Does quality matter to anyone in construction anymore? How about honesty?

True stories from the industry's grapevine that recently jarred my ears:

  • The owner's rep at a project meeting was dismayed about the price quoted for a big commercial boiler. So she asked the mechanical contractor if he would consider supplying it as a charitable donation for the tax deduction. He laughed, but the owner's rep wasn't joking. "Why not? We had movers give us boxes for free," she pointed out.

  • Then there was the fixture manufacturer who missed out on a big government order because his company's quote for toilets was $1 per unit higher than a competing bid. His toilets were made in the U.S.A., the winning bidder's in a foreign land. The job was on a U.S. military base.

  • A manufacturers rep told me of a wholesaler who supplied an emergency order by delivering a single tub/shower unit to an apartment job site at a charge to the contractor of 5% over cost. It was one of many reports I've heard of wholesalers selling materials virtually at cost, counting on their buying group or home office rebates to provide the profits.

So it goes in the modern PHCP world. No price hits rock bottom, no deal can't be renegotiated, no margin is so slim it can't be further sliced. What's more, all this has been happening during the most dazzling construction boom of the postwar era. Now that it's petering out, people are having nightmares about selling prices in a subdued marketplace.

The word "stupid" gets bandied about quite a bit in these conversations with industry citizens, but that is a facile explanation for the construction world's collective obsession with price cutting. Our industry's supply chain is not overpopulated with stupid people. By and large they are astute business minds merely responding to Adam Smith's invisible hand.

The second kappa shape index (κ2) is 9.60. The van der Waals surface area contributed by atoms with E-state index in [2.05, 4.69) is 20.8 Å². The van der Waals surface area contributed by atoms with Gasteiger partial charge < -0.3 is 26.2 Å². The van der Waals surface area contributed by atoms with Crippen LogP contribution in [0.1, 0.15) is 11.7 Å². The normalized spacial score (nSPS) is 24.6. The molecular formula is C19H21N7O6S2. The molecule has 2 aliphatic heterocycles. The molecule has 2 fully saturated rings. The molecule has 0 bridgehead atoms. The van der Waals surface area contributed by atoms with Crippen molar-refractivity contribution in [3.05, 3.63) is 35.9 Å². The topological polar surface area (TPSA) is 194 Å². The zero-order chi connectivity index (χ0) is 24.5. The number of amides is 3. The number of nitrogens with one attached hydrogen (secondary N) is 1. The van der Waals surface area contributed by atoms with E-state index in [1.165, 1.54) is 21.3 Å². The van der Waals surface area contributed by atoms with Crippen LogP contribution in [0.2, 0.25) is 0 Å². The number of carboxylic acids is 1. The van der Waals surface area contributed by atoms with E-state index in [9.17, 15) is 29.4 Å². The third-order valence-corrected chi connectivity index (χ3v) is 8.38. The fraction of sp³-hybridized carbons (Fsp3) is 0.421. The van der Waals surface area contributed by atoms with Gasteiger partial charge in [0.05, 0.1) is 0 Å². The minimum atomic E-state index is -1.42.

Cause for celebration

In previous construction booms, you could count on profit margins getting a boost as shortages of key materials developed. Not this time. Despite the frantic pace of construction over the last 10 years, PHCP material shortages have been rare, thanks in large measure to the modern global economy. Companies around the world have been fueling America's economic engine, which in turn has kept the rest of the world from sinking into deep doo-doo. Worldwide, with few exceptions, there is more than enough production capacity to meet even spirited PHCP demands. As it says in Chapter 1 of any Econ 101 textbook, when supply exceeds demand, prices drop.

A more curious phenomenon is how all that building activity has kept up despite a severe shortage of skilled construction labor. The apparent reason is that while short on skill, there have been plenty of warm bodies available, many coming from across the border. These folks have absorbed crash courses in joining pipe and setting fixtures. Nor has the building design sector of our industry been troubled too much by the declining interest of America's youth to study engineering. Plenty of foreign-born engineers have picked up the slack. Globalization rears its head again. That, plus winking at immigration laws.

If stupidity were the root problem, it could be solved with "education." You've all heard the spiel. Stop selling price, start selling value. Concentrate on profits, not volume.

It makes for a good locker room pep talk, but in the real world harsh facts trump inspired verbiage. Manufacturing is all about capacity utilization. Factories are compelled to trim margins if it will keep the machines humming. Distribution also is volume-intensive, so if profits must be sacrificed to gain turns and market share, so be it. Likewise, contractors don't work unless their bids get chopped to the bone. Nor do engineering firms. Working folks desperate to feed their families will accept low pay and wretched job conditions.